They also seem to respect and support his desire to do what no other rider has done (open class championships on 3 different makes), yet they make it clear the door is always open for him to return.

That's class.

Vale has just got [another] award .... and it's more than mind games, pure conspiracy. Cut & paste from

The Academy, which is made up of 46 of the greatest sportspeople of all time, voted Rossi’s remarkable return to action just 41 days after an exposed fracture of his right tibia as the most deserving of the award.

What? How many people in the Academy?? :D

haha nice comment briga. Just keeps popping up that number.

Interesting comments from the texas tornado(cat 2 at the mo.) saying he followed Rossi for a bit and that Rossi was not pushing in Sepang he was keeping everything super smooth. It's interesting not just because it means there is more to come(although as a fan I never doubted.). But because he was only a few tenths outside Caseys best ever time at the track and Caseys style on the duke was wild to put it mildly.. Always been an interesting bike the duke and judging by Caseys performances it's been losing ground steadily since 2007 and Nicky being more closer to Casey last year has hinted changes were taking place. Would be interesting to see how much of the change is rider style and how much setup, will probably never know, but it does raise interesting questions.

Strange that he got that award instead of RDP, who came back from a very similar injury in half the time. I guess Rossi had better form when he returned but RDP is by far the tougher dude. Or Aoyama coming back from a spinal injury?

Pity only people who follow Gps know more than one racer..

Furusawa is such a quiet badass. Sad to see people like him leaving the sport. Rossi consistently singling him out for credit speaks volumes about how integral he was to the Yamaha's greatness.

His smirk as Rossi gave it to Jorge at Motegi was priceless too.

There is also another interview floating around from Furasawa he's a thoroughly nice man and extremely talented in his own right. He's also destroyed quite a few myths banded about by Rossis detractors, has made enjoyable reading.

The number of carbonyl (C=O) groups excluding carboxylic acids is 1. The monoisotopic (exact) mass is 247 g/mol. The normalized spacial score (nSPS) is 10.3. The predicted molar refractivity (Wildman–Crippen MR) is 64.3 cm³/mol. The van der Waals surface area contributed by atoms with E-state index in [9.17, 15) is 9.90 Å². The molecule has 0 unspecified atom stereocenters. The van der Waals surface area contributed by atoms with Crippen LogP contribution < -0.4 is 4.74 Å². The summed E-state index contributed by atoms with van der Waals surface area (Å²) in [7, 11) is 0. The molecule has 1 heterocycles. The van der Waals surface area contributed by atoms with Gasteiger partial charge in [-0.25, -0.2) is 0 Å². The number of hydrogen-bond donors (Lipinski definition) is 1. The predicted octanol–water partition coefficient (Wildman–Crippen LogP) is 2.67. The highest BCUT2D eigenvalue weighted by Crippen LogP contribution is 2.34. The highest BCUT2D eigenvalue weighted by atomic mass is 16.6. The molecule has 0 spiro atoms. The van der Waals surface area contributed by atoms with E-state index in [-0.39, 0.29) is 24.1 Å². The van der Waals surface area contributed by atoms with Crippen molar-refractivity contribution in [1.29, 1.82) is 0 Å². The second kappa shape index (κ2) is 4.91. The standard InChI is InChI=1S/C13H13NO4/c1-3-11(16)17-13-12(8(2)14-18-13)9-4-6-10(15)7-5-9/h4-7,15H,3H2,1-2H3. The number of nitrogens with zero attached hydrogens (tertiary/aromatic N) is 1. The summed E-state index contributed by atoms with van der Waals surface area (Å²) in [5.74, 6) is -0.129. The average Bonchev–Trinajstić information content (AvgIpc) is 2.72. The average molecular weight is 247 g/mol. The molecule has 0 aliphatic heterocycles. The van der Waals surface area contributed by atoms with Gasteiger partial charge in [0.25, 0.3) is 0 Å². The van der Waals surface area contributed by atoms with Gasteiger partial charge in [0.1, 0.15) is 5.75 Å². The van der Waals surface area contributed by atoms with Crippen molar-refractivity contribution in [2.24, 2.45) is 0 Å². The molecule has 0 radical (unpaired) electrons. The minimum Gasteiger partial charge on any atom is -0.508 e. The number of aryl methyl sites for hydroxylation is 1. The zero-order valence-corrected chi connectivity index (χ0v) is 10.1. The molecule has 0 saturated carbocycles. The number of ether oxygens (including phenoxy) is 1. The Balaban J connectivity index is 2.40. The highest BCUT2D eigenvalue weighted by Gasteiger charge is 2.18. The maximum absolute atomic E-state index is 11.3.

Hugelean I should have included you in the thankyou as I was unaware of other interview (and frenchie might not otherwise have come up with the link).

frenchie thankyou a heap for the crash link. I've only read to p2 so far and know I want to say thanks (for the insight I'm getting).

Great interview. Their reminiscing gave me a new perspective on Rossi's decision to leave Yamaha. I had initially agreed with most commentators who connected Rossi's departure to Lorenzo, and I felt that Rossi's stated reason for leaving (Furusawa's retirement) was a way to deflect attention from the real reason: his teammate. However, after watching this interview, I was struck by Rossi's ability to recognize the right time to depart and act upon it. So, maybe his decision to leave for Ducati is less about JL and more about Yamaha and Furusawa. He left Honda after that corporation developed too much hubris (especially regarding its engineering) and joined Yamaha right when they focused a great deal of energy and money on their new M1. He ditched Michelin for Bridgestone just as it became clear that the Japanese rubber company was ascending over the French. So, maybe Rossi sees the writing on the wall at Yamaha, and has selected the perfect time to depart. We'll have to wait until Qatar to find out, I suppose.

In an interview, Kenny Roberts said he was most impressed with VR's ability to make the correct moves. On reflection, I think he said what impressed him the most is that VR's moves have always turned out to be the right ones.